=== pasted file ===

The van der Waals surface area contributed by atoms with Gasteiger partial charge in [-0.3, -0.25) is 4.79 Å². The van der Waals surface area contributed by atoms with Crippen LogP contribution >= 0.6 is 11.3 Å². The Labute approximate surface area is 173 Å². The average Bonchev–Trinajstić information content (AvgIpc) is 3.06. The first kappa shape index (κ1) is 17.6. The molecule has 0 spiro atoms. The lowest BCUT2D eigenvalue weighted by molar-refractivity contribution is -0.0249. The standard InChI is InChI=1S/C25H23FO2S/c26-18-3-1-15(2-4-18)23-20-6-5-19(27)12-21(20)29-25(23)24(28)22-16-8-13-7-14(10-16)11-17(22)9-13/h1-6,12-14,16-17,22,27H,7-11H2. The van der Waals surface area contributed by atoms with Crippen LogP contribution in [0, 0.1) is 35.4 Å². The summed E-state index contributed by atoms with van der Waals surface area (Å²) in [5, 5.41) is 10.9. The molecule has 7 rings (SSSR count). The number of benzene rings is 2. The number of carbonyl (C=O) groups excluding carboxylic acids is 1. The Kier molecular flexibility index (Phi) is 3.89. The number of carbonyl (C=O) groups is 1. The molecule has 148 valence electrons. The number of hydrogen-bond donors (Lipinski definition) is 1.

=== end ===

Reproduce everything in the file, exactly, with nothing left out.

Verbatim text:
The van der Waals surface area contributed by atoms with Gasteiger partial charge in [-0.3, -0.25) is 4.79 Å². The van der Waals surface area contributed by atoms with Crippen LogP contribution >= 0.6 is 11.3 Å². The Labute approximate surface area is 173 Å². The average Bonchev–Trinajstić information content (AvgIpc) is 3.06. The first kappa shape index (κ1) is 17.6. The molecule has 0 spiro atoms. The lowest BCUT2D eigenvalue weighted by molar-refractivity contribution is -0.0249. The standard InChI is InChI=1S/C25H23FO2S/c26-18-3-1-15(2-4-18)23-20-6-5-19(27)12-21(20)29-25(23)24(28)22-16-8-13-7-14(10-16)11-17(22)9-13/h1-6,12-14,16-17,22,27H,7-11H2. The van der Waals surface area contributed by atoms with Crippen LogP contribution in [0, 0.1) is 35.4 Å². The summed E-state index contributed by atoms with van der Waals surface area (Å²) in [5, 5.41) is 10.9. The molecule has 7 rings (SSSR count). The number of benzene rings is 2. The number of carbonyl (C=O) groups excluding carboxylic acids is 1. The Kier molecular flexibility index (Phi) is 3.89. The number of carbonyl (C=O) groups is 1. The molecule has 148 valence electrons. The number of hydrogen-bond donors (Lipinski definition) is 1.